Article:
Rest of Friday and Monday: Our paths have not crossed since Friday morning, which is not unusual. I’ve cooled down now and have embraced a new perspective. (No, really, this time I have!) Part of me knows I should seek out my Boss and clear the air. The other part of me (the part lacking in true E.Q.) is digging in my heels and refusing to take that step. As of blog time, the latter part is winning.

Any guidance to offer, Wise Women, emotionally intelligent or otherwise?


  • Sharon Says:
    3-16-2010 07:33:49

    My thought is that he will not hear what you mean to say when you talk to him. He wants to have his say but he is unwilling/unable to hear your side. In your shoes I would write what I want to say as clearly and concisely as I can in a draft email that I would save and let sit for a few days. Then I would reread, edit as needed, and send it to him. He still might be able to “hear” you but you will at least be able to say everything you want to say. Sometimes the written word seeps in where the heard word cannot.

  • Sharon Says:
    3-16-2010 07:37:13

    I meant to say “He still might not…” in that last sentence. Unconscious ommission on my part because I desperately wish bosses would listen to the people they work with?

  • Barb Says:
    3-16-2010 08:22:37

    For what it’s worth. I think you should seek him out and clear the air; let him know you’d like to hear his other thoughts on the matter. Be prepared for him to say the “hyperbolic BS” that you expected, and if he does then you were right, but you’re also prepared. And if he doesn’t go the hyperbolic BS route, then maybe you’ll learn something new, but at least you will then know how everything would have played out. And he won’t have had the “last laugh”, so to speak.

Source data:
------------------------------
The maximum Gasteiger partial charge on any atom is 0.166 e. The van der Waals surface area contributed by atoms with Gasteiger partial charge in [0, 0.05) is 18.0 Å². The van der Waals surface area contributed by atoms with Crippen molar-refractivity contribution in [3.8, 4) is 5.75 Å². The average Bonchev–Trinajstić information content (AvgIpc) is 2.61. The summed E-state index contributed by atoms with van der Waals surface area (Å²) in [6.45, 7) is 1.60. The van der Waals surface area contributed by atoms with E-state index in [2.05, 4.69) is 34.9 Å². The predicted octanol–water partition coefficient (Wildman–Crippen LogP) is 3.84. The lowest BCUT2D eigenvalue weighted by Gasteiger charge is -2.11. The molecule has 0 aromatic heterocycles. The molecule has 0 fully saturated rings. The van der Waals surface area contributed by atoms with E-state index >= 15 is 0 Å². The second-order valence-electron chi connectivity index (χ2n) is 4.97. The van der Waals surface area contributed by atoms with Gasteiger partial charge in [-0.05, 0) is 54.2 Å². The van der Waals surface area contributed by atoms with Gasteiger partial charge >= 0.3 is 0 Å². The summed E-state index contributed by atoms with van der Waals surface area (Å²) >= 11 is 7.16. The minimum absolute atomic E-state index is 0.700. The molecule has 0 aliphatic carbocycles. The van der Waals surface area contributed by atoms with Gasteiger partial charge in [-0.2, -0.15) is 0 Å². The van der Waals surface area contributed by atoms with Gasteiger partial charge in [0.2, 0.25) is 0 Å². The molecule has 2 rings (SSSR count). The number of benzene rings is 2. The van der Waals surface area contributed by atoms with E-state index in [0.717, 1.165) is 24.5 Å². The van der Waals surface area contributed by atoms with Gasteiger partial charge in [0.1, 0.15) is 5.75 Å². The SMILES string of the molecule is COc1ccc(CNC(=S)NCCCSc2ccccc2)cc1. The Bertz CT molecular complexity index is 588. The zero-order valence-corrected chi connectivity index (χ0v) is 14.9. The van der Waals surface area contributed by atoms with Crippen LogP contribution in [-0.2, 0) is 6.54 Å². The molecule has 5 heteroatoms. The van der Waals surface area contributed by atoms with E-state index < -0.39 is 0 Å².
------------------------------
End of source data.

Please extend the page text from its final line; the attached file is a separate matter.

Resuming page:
Good luck!

  • shane Says:
    3-16-2010 09:15:53

    The cynic in me says, you are on the way out the door and nothing you say is going to make him realize that he was wrong. Just more evidence that you are meant for better things/people and the universe has better plans for you. Hang in there.

  • Kathleen Says:
    3-16-2010 09:33:26

    The crappy situation and your boss’ crappy response aside — I’m really, really impressed that you were able to stand up for yourself and let your boss know exactly what you were thinking and how hurt you were. So many of us would have just stewed and stewed and never said anything. Kudos to you.

  • Catherine Says:
    3-16-2010 13:22:29

    I do think it is important to clear the air and again talk with the boss, as Barb suggested.

    Email is subject to incorrect interpretations, so I would steer clear of using that medium. However, the idea of writing out and clarifying your thoughts is a good suggestion.

    I think the goal of your conversation with the boss will depend on your goal. Have you already mentally left the building and want to leave bridges intact or do you want to stay with your company?

    Differences of opinion can happen in even the best of manager/employee relationships. I also find that men don’t hold onto these things and ruminate on them as we women tend to do. I think there is a good possibility to get the relationship back on track.

    Good luck whatever you decide to do. You will be an asset whether you stay or go.

  • Stacy Says:
    3-16-2010 13:52:18

    First of all, and maybe I’m wrong but I thought you gave your notice to that job months ago. If that’s the case, what the heck are you still doing there? If that’s not the case, what the heck are you still doing there?? Go see him. Let him speak. If you happen to like what he says, you’ll think about sticking around. If you don’t….you’ll shake his hand and (with no emotional outburst) you’ll say thank you and goodbye.

  • Anne Says:
    3-16-2010 22:03:04

    Elaine -

    It’s late, and I don’t have good advice at the moment (although I’m still working on it). I agree with Kathleen though – I’m glad you stood up for yourself. However, it’s a great story and read like a novel. I’ll be back to you after a good night’s sleep!